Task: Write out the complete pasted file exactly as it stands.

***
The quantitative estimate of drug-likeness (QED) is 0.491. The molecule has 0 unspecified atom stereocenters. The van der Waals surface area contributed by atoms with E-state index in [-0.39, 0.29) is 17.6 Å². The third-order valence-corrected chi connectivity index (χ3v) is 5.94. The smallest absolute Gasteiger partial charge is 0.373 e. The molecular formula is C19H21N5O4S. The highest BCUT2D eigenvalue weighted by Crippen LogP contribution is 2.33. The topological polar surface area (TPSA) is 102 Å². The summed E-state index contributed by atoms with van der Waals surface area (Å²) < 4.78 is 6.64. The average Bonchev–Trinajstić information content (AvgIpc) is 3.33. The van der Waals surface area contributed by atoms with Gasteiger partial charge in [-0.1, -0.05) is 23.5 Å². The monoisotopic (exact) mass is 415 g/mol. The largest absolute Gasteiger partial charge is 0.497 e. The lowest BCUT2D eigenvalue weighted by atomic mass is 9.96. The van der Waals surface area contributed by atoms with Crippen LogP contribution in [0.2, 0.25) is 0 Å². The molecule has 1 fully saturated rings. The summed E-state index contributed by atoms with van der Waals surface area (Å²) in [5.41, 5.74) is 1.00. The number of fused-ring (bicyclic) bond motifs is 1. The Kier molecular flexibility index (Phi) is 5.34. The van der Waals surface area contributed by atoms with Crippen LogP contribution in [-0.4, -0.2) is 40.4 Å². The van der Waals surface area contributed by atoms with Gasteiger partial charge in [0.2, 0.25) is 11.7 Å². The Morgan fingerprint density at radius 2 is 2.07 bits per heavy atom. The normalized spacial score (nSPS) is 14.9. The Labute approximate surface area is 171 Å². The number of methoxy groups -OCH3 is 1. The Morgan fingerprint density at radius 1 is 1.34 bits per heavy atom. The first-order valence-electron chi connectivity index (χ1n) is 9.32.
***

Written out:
The quantitative estimate of drug-likeness (QED) is 0.491. The molecule has 0 unspecified atom stereocenters. The van der Waals surface area contributed by atoms with E-state index in [-0.39, 0.29) is 17.6 Å². The third-order valence-corrected chi connectivity index (χ3v) is 5.94. The smallest absolute Gasteiger partial charge is 0.373 e. The molecular formula is C19H21N5O4S. The highest BCUT2D eigenvalue weighted by Crippen LogP contribution is 2.33. The topological polar surface area (TPSA) is 102 Å². The summed E-state index contributed by atoms with van der Waals surface area (Å²) < 4.78 is 6.64. The average Bonchev–Trinajstić information content (AvgIpc) is 3.33. The van der Waals surface area contributed by atoms with Gasteiger partial charge in [-0.1, -0.05) is 23.5 Å². The monoisotopic (exact) mass is 415 g/mol. The largest absolute Gasteiger partial charge is 0.497 e. The lowest BCUT2D eigenvalue weighted by atomic mass is 9.96. The van der Waals surface area contributed by atoms with Crippen LogP contribution in [0.2, 0.25) is 0 Å². The molecule has 1 fully saturated rings. The summed E-state index contributed by atoms with van der Waals surface area (Å²) in [5.41, 5.74) is 1.00. The number of fused-ring (bicyclic) bond motifs is 1. The Kier molecular flexibility index (Phi) is 5.34. The van der Waals surface area contributed by atoms with Crippen LogP contribution in [-0.4, -0.2) is 40.4 Å². The van der Waals surface area contributed by atoms with Gasteiger partial charge in [0.2, 0.25) is 11.7 Å². The Morgan fingerprint density at radius 2 is 2.07 bits per heavy atom. The normalized spacial score (nSPS) is 14.9. The Labute approximate surface area is 171 Å². The number of methoxy groups -OCH3 is 1. The Morgan fingerprint density at radius 1 is 1.34 bits per heavy atom. The first-order valence-electron chi connectivity index (χ1n) is 9.32.